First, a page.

Dr. William Dement, whose introduction to the mysteries of slumber as a postgraduate student in the 1950s led him to become an eminent researcher of sleep disorders and to preach the benefits of a good night’s sleep, died on June 17 in Stanford, Calif. He was 91.
His son, Nick, a physician, said the cause was complications of a heart procedure.
Dr. Dement spent his working life as a popular professor in the department of psychiatry at Stanford University, where he started what is believed to be the world’s first successful sleep disorders clinic. He taught a class on sleep and dreams that drew as many as 1,200 students.
When he awakened dozing students with spritzes from a water gun, Dr. Dement gave them extra credit if they recovered and shouted, “Drowsiness is red alert!” — his rallying cry to make sleep deprivation a public health priority.
Drowsiness was the last step before falling asleep, he often said. Sleep deprivation put people at a higher risk of an accident on the road, diminished their productivity, increased the likelihood of their making mistakes, made them irritable, and actually hurt their ability to fall asleep.
“Bill Dement was an evangelist about sleep,” Dr. Rafael Pelayo, a Stanford psychiatry professor who succeeded Dr. Dement in leading the sleep class, said in a phone interview.
“He felt that not enough people knew about sleep disorders, and he thought of his students as multipliers who would tell the world about them.”
Dr. Dement’s expertise led to his appointment as chairman of a federal commission on sleep disorders. The commission reported in 1992 that 40 million Americans had undiagnosed, untreated, mistreated, or chronic sleep problems — findings that led Congress to establish the National Center on Sleep Disorders Research, within the National Institutes of Health, in 1993.
When Dr. Dement testified on Capitol Hill five years later about the sleep center’s progress, he said he was pleased with its research but disappointed that the government had not sounded loud enough alarms about the serious, sometimes fatal, consequences of unhealthful sleep.
“The lack of awareness is so pervasive that victims don’t know what is wrong with them, and doctors don’t ask,” he told the House Health and Energy Subcommittee.
“There are no mechanisms in place to disseminate the messages, no large organizations, no masses of enlightened victims, no faculty positions, no way to break into the medical school curriculum.”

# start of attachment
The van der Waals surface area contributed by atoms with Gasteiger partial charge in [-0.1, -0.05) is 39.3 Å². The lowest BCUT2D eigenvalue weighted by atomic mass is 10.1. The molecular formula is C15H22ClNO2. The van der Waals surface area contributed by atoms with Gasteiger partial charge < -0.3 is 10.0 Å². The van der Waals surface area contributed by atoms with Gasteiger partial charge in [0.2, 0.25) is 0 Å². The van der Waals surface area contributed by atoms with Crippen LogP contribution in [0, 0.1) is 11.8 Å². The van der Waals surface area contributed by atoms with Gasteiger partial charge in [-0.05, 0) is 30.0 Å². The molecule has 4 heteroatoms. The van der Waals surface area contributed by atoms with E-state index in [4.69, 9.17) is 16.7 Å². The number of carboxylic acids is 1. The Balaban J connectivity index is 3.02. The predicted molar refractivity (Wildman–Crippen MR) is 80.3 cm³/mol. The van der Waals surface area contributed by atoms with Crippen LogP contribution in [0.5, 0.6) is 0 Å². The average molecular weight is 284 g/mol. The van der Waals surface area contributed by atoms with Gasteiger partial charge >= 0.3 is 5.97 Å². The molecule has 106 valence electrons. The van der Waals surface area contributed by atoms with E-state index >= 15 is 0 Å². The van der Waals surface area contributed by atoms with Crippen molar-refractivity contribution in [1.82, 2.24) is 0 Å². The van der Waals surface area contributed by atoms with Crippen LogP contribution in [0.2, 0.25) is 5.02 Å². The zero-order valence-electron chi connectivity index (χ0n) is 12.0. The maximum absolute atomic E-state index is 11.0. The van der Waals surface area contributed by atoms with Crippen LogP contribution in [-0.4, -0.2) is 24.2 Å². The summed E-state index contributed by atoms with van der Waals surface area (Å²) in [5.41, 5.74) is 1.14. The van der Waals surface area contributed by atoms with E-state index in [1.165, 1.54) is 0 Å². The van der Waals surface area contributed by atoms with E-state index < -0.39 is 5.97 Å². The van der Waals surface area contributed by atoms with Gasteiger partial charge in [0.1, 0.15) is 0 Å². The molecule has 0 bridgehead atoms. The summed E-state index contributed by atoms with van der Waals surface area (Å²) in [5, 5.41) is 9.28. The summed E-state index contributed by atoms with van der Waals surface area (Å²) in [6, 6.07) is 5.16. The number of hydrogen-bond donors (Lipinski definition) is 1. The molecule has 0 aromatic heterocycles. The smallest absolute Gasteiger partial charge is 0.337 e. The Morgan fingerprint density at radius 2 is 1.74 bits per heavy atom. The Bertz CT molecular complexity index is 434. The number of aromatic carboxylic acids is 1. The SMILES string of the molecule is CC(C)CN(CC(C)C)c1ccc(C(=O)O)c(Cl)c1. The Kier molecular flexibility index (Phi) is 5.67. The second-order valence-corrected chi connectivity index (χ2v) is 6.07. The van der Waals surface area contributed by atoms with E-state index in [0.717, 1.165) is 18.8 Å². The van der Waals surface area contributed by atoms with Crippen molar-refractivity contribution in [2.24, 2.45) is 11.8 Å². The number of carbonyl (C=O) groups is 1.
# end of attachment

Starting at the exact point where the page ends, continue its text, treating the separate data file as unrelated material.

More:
Dr. Dement was widely referred to as the “father of sleep medicine.”
William Charles Dement was born on July 29, 1928, in Wenatchee, Wash. His father, Charles, was a tax agent and bookkeeper, and his mother, Kathryn (Severyns) Dement, was a homemaker.
After serving in the Army in postwar Japan, where he edited a regiment newspaper, he earned a bachelor’s degree in basic medical science at the University of Washington, Seattle, in 1951. He paid his way by working as a jazz bassist and hosted jam sessions on his houseboat.
Dr. Dement’s fascination with sleep began in medical school at the University of Chicago.
He became intrigued with the work of Nathaniel Kleitman, a physiologist who was credited with doing pioneering research on sleep when the field barely existed. Kleitman and a graduate student, Eugene Aserinsky, first reported the discovery of rapid eye movement, or REM, during sleep.
Dr. Dement’s fascination with sleep swelled when Aserinsky told him what the flickering eye movements meant.
“‘Dr. Kleitman and I think these movements might be related to dreaming,’” Dr, Dement recalled Aserinsky telling him. “For a student interested in psychiatry, this offhand comment was more stunning than if he had just offered me a winning lottery ticket.”
After joining Kleitman’s sleep laboratory, Dr. Dement filmed subjects in REM sleep and studied the connection between REM sleep and dreams.
Dr. Dement, who had received his medical degree in 1955, earned a doctorate in neurophysiology, also at the University of Chicago, two years later. He moved to Manhattan for his medical internship at Mount Sinai Hospital and opened a sleep lab in his apartment. He used himself as a subject for his research, as well as several Radio City Rockettes.
Dr. Dement moved to Stanford in 1963.
“It became more and more obvious that there were a lot of abnormal sleep problems, more than anyone suspected,” Dr. Dement said in a video interview for Stanford in 2016.